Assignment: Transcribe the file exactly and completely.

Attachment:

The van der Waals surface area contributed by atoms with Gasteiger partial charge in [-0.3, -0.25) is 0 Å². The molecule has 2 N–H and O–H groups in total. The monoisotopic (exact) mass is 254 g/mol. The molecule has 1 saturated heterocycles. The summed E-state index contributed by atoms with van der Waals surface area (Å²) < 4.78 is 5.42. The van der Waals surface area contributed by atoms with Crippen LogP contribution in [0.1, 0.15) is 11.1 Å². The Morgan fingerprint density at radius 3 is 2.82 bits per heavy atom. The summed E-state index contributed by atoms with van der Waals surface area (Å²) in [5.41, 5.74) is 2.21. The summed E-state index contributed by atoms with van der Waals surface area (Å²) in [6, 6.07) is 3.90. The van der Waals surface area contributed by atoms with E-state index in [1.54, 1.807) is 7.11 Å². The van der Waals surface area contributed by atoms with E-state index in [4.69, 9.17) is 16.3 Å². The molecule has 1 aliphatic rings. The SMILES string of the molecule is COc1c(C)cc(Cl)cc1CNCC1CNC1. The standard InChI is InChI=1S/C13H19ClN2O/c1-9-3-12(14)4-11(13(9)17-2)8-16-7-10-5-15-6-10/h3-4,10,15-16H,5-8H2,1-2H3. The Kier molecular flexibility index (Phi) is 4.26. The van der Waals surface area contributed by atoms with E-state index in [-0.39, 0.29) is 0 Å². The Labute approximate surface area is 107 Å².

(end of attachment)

The van der Waals surface area contributed by atoms with Gasteiger partial charge in [-0.3, -0.25) is 0 Å². The molecule has 2 N–H and O–H groups in total. The monoisotopic (exact) mass is 254 g/mol. The molecule has 1 saturated heterocycles. The summed E-state index contributed by atoms with van der Waals surface area (Å²) < 4.78 is 5.42. The van der Waals surface area contributed by atoms with Crippen LogP contribution in [0.1, 0.15) is 11.1 Å². The Morgan fingerprint density at radius 3 is 2.82 bits per heavy atom. The summed E-state index contributed by atoms with van der Waals surface area (Å²) in [5.41, 5.74) is 2.21. The summed E-state index contributed by atoms with van der Waals surface area (Å²) in [6, 6.07) is 3.90. The van der Waals surface area contributed by atoms with E-state index in [1.54, 1.807) is 7.11 Å². The van der Waals surface area contributed by atoms with E-state index in [4.69, 9.17) is 16.3 Å². The molecule has 1 aliphatic rings. The SMILES string of the molecule is COc1c(C)cc(Cl)cc1CNCC1CNC1. The standard InChI is InChI=1S/C13H19ClN2O/c1-9-3-12(14)4-11(13(9)17-2)8-16-7-10-5-15-6-10/h3-4,10,15-16H,5-8H2,1-2H3. The Kier molecular flexibility index (Phi) is 4.26. The van der Waals surface area contributed by atoms with E-state index in [-0.39, 0.29) is 0 Å². The Labute approximate surface area is 107 Å².